MR. DRISCOLL: Well if the Museum of Contemporary Art approves of graffiti as an art form, I assume they don’t mind if you crack open a can of Krylon spray paint, and add your own additions to their display, right?
MS. MAC DONALD: No, a good question. I decided to check them out on that. I tried to write some — took my little nice erasable graphite pencil out in — in the exhibit and was immediately intercepted by a guard; oh, we don’t allow writing. And this was just on the walls, it wasn’t as if I was defacing any of this so-called art, but nevertheless, even though they won’t allow it in their — in their halls, they’re selling — the gift shop sold graffiti paint that is manufactured by a — a company who specializes in spray paint for graffiti vandals, and I asked again, well, can I use this on the outside? If I buy it here, can I use it on the outside of MOCA, and the woman who was working in the — in the gift shop said oh, no, you know, you wouldn’t believe the amount of guards we’ve got patrolling this place.
So the hypocrisy is just simply stunning, and it’s astounding that it’s not so apparent that the — the trustees didn’t see it, but it just shows the desperation of the elites to feel like they are somehow participating in anti-establishment culture even as they are reaping the benefits of a stable society that respects property rights, their own property rights, you know, their — their hedge funds and their Mercedes Benz and their — their undoubtedly gated mansions in Bel Air.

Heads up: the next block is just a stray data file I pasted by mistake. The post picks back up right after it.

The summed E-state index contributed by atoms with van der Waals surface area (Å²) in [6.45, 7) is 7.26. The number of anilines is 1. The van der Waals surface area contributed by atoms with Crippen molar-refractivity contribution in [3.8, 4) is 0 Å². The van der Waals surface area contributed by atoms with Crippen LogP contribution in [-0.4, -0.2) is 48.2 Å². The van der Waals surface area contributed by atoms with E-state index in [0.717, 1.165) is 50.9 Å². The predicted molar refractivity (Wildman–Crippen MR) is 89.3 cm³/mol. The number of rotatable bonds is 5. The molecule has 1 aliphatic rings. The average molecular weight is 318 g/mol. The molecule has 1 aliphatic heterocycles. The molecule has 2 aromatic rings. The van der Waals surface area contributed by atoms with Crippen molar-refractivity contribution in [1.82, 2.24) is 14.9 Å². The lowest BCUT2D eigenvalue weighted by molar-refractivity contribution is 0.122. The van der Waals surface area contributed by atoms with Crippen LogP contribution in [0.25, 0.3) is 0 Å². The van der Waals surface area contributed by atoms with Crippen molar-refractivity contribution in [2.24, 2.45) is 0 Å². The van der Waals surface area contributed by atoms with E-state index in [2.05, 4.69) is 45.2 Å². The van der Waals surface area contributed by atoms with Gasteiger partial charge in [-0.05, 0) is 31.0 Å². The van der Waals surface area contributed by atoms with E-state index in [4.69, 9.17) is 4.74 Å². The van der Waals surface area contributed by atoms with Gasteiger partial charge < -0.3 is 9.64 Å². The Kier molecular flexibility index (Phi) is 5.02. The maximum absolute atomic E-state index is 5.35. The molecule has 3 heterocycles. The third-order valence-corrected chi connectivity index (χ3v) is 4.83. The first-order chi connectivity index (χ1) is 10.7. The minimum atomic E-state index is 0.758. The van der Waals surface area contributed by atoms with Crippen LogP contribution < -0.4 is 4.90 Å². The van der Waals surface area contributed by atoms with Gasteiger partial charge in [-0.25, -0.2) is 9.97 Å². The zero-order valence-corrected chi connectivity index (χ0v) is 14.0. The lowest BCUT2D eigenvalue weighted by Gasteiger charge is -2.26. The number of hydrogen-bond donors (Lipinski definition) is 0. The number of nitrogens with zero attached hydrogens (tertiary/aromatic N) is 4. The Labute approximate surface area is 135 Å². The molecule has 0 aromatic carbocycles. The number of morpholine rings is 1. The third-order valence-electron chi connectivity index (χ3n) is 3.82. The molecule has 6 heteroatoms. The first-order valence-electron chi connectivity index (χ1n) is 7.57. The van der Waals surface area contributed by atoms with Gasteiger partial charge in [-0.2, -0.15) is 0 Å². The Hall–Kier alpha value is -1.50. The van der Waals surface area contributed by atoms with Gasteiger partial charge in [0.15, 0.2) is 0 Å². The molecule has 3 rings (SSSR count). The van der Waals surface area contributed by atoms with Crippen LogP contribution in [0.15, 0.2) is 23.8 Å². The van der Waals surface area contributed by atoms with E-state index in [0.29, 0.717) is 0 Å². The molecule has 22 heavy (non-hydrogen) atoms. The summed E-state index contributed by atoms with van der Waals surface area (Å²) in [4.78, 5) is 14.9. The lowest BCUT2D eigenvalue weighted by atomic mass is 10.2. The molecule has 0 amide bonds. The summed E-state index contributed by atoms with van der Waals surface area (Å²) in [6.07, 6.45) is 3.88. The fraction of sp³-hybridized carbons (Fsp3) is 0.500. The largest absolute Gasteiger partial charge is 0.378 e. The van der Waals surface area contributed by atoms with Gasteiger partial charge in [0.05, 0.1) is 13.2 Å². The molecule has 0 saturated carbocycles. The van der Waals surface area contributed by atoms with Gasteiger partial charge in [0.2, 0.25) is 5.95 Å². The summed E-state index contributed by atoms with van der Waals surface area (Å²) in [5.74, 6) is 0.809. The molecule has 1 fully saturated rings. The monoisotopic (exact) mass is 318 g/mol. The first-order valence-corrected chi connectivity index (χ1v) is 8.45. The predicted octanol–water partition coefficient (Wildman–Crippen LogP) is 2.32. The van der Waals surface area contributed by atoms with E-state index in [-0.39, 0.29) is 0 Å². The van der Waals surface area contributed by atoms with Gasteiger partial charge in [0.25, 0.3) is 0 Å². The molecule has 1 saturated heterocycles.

MR. DRISCOLL: Heather, last question: With all of California’s bankrupt cities, with its look-the-other-way attitude towards graffiti, with its race and grievance obsessed education system, it seems like the state is hosed, as the kids like to say. Where does California go from here?
MS. MAC DONALD: Well, I am somewhat of a fatalist with the demographic changes. I think it’s going to be a increasingly divided society. As long as Silicon Valley does not give in to gender extortion — which is starting to happen; I mean, you are going to see now every tech IPO — there’s going to be the gender bean-counting and people will complain that there’s not enough females in the business or on its board. If tech — if Silicon Valley can hold out against that, and retain its meritocratic culture, that is going to still be an extraordinary hub of innovation that will attract talent. But the costs of this low — low social capital population that we’re bringing in is going to require more and more redistribution of wealth, so I don’t know.
I applaud the Republicans in California who are willing to still talk about merit. Of course, they’re all caving on immigration, so that issue is off the table. But the state is so darned beautiful, I mean, there — just you go up and down the coast, it’s just one knock-out city after another and — and Redwood forests after — after Live Oaks and Sycamores — that’s going to continue attracting people.
I don’t know. One can only hope that maybe with the hot breath of China, you know, coming up on our heels and China, as I say, is unapologetically dedicated to promoting its best and is not worried about hurting the feelings of those who can’t compete and believes that the best thing it can do for all students is hold them all to equally high standards, I just hope that California and America generally can return to a meritocratic culture before it’s — it’s too late.
MR. DRISCOLL: This is Ed Driscoll, and we’ve been speaking with Heather Mac Donald of the Manhattan Institute, one of the contributors to the new book by City Journal magazine titled The Beholden State: California’s Lost Promise and How to Recapture It. It’s available from Amazon.com and your local bookstore. To visit City Journal magazine, drop by www.city-journal.org. And Heather, thank you for stopping by PJ Media.com today.
MS. MAC DONALD: Thank you so much, Ed. It’s been a real pleasure.
(End of recording; for our many previous podcasts, start here and keep scrolling.)